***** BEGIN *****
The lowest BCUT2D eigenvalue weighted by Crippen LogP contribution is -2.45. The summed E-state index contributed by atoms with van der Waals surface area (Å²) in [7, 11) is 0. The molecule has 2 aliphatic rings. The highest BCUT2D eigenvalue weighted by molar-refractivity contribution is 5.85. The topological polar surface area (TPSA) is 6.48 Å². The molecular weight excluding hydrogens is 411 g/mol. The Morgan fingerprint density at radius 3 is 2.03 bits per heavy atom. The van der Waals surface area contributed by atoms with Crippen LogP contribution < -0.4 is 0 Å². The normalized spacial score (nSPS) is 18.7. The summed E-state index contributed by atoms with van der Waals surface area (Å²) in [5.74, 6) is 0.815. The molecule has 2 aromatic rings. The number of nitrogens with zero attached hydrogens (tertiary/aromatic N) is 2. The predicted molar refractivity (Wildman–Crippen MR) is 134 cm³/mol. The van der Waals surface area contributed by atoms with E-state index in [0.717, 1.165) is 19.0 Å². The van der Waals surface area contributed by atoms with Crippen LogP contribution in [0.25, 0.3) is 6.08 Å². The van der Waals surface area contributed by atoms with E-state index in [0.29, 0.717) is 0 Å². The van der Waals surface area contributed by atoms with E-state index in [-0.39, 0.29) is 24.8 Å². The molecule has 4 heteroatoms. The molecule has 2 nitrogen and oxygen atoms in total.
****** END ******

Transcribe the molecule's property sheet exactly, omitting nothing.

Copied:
The lowest BCUT2D eigenvalue weighted by Crippen LogP contribution is -2.45. The summed E-state index contributed by atoms with van der Waals surface area (Å²) in [7, 11) is 0. The molecule has 2 aliphatic rings. The highest BCUT2D eigenvalue weighted by molar-refractivity contribution is 5.85. The topological polar surface area (TPSA) is 6.48 Å². The molecular weight excluding hydrogens is 411 g/mol. The Morgan fingerprint density at radius 3 is 2.03 bits per heavy atom. The van der Waals surface area contributed by atoms with Crippen LogP contribution < -0.4 is 0 Å². The normalized spacial score (nSPS) is 18.7. The summed E-state index contributed by atoms with van der Waals surface area (Å²) in [5.74, 6) is 0.815. The molecule has 2 aromatic rings. The number of nitrogens with zero attached hydrogens (tertiary/aromatic N) is 2. The predicted molar refractivity (Wildman–Crippen MR) is 134 cm³/mol. The van der Waals surface area contributed by atoms with E-state index in [0.717, 1.165) is 19.0 Å². The van der Waals surface area contributed by atoms with Crippen LogP contribution in [0.25, 0.3) is 6.08 Å². The van der Waals surface area contributed by atoms with E-state index in [0.29, 0.717) is 0 Å². The van der Waals surface area contributed by atoms with E-state index in [-0.39, 0.29) is 24.8 Å². The molecule has 4 heteroatoms. The molecule has 2 nitrogen and oxygen atoms in total.